It is my hope that students enjoy this activity, that using it they improve their speaking and listening skills, and that this resource eases some of the difficulty of planning engaging, effective lessons.
Authentic language? Check. Gets students speaking? Check. An element of fun? That, too. This resource engages students in the game of Battleship, allowing even beginners to communicate exclusively in French. Players use numbers and letters to play--perfect to get beginning students speaking, listening, and understanding French. Students play in pairs, which means everyone uses the language. Students are also exposed to authentic French culture, since terms used come from the French version of the real game. This is a great info-gap activity to get beginning students speaking confidently.
I use this resource in the first weeks of junior high and high school French I, as soon as we've covered the alphabet and numbers. I love getting students speaking right from the beginning.
Learning sight words is an important strategy for students learning to read—in any language. When a reader recognizes a sight word automatically, they don’t have to stop and try to decode the word. Reading is faster, smoother, and the reader can focus on the meaning of the text and on decoding more difficult words. The result? Their ability to get information out of what they read improves (not to mention frustration going down and confidence going up).
This bundle of resources focuses on French sight words, specifically the 100 most common word sets (including verb conjugations) in the language. Frequent manipulation of the words helps students learn them. To that end, this bundle includes the following resources:
• An introductory document
• A document to create a “word wall”
• A student packet
This document includes each of the 100 words as well as space for students to write the meaning of the word next to it. This allows students to have a packet with all the words for reference and study.
• Ten PowerPoint presentations
Each presentation presents 10 of the 100 words, showing the word (numbered to match the student packet), its use in context, then its English meaning. This is followed by slides that show only the vocabulary words (so the teacher can review them with students) and a projection to play “The Flyswatter Game.”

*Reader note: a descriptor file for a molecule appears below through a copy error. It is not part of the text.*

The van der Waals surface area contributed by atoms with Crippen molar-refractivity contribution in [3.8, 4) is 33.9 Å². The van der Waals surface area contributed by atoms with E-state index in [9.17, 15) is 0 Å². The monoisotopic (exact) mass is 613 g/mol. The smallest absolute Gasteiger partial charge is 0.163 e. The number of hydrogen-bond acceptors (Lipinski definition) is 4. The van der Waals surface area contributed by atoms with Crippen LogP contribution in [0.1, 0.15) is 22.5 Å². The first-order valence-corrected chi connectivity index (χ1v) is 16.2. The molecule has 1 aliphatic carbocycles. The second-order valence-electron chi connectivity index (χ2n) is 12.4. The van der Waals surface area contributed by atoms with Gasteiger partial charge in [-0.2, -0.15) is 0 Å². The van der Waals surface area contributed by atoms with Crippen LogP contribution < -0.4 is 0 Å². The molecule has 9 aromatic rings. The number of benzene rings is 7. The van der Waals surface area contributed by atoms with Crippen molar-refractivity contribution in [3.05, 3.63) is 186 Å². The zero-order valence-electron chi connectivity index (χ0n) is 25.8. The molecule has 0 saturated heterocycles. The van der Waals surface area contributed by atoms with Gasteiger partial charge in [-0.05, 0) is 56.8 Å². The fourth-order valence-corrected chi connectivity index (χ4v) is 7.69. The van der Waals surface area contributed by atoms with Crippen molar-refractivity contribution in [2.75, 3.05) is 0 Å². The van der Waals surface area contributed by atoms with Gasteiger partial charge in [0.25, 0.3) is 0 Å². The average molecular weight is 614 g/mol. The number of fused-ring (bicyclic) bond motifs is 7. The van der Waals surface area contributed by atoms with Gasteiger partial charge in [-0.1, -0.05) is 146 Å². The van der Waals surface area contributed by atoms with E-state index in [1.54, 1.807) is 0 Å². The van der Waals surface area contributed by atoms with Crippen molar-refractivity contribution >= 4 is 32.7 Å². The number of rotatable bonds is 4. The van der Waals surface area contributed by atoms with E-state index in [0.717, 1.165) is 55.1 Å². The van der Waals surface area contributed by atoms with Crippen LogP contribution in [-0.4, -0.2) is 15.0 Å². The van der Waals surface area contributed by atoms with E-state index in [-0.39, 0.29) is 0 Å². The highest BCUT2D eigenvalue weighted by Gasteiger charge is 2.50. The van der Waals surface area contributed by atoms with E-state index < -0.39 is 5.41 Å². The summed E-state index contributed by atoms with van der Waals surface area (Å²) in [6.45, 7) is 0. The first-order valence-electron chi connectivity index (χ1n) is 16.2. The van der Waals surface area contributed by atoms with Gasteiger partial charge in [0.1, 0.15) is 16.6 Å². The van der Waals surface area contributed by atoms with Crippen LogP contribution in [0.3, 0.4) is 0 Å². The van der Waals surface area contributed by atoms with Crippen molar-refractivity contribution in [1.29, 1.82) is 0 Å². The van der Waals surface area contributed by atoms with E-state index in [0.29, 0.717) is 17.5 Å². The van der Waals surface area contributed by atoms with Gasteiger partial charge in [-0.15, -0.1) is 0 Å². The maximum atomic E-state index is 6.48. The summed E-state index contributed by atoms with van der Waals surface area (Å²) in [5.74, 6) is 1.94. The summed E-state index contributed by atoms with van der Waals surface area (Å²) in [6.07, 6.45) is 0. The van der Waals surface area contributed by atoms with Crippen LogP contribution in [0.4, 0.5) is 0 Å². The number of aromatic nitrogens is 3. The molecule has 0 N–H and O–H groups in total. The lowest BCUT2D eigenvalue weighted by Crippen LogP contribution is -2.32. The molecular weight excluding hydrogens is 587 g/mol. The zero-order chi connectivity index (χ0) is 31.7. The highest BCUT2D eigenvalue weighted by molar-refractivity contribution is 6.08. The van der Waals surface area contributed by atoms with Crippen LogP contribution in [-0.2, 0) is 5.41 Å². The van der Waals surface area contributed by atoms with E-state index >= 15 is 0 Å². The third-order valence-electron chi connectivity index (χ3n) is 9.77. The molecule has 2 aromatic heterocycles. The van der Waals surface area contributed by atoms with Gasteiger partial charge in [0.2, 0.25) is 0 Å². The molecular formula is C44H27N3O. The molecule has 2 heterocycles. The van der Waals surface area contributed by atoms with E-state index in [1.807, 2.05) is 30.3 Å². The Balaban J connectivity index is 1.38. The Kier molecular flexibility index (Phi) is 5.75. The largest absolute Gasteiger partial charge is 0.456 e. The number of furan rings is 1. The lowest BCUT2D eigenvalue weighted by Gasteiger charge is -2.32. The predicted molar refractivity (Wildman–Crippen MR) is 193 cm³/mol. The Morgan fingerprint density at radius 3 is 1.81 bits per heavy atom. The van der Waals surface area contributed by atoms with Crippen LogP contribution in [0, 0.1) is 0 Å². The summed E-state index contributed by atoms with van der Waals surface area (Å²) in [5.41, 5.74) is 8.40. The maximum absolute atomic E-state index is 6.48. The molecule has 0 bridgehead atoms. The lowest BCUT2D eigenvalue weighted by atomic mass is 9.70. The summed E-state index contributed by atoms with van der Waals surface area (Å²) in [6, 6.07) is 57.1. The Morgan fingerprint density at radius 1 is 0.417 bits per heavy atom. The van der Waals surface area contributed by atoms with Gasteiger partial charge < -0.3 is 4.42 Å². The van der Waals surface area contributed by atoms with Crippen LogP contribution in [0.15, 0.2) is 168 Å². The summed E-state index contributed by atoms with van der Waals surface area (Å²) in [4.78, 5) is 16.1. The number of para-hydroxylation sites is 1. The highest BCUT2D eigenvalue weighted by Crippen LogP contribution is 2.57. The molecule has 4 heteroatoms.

• Ten review worksheets
After one of the PowerPoint presentations helps students practice a set of 10 words in class, the corresponding worksheet is intended as take-home practice for those same 10 words.
As students manipulate these words, you will see improvement in their reading ability as well as in their confidence as they approach the written word.
Research has shown that one of the best ways for students to improve their reading proficiency is simply by reading. What they read, however, matters. The best material for students to improve their reading proficiency is material they choose themselves, as that's what they are most interested in and motivated to read.
This reading goal was designed with that research in mind. Teachers of any target language can give this assignment, since it can be customized to the target language as well as student needs. Teachers simply need to change the title of the assignment and the name of the target language on lines 1 and 2. After that, there is space where the number of minutes assigned and assignment due date can be filled in by students when the assignment is given.
The reading log is designed to span four weeks. It asks students to document information about the material read as well as self-assessing comprehension. The assignment also asks for a parent signature.
I suggest students start this kind of target-language independent reading at an intermediate level of language study. I first assign it to French III students midway through the year as well as assigning it to advanced classes.
It is my goal that this simple tool will help students improve their reading proficiency as well as the enjoyment they gain from reading in their target language.
Paying attention to the learning process helps learners improve, and that’s what these tools are for. These research-based self-assessment resources let students learn how to help themselves improve, particularly in speaking and listening activities. There are also tools to help you give feedback. Included in this bundle of resources are the following:
• Listening Guide
• Presentational Speech Self-Assessment
• Speaking Activity Teacher Assessment
• Speaking Activity Self-Assessment
• Emotional Temperature Chart
• Speaking Focus Signs
Téléfrançais is a Canadian TV show designed for kids learning French. All 30 of the ten-minute episodes are available on YouTube. These worksheets are intended to help students focus as they watch the episodes. I have worksheets for most of the episodes, but not for episodes numbers 14, 15, 17, 23, 24, 27, and 29.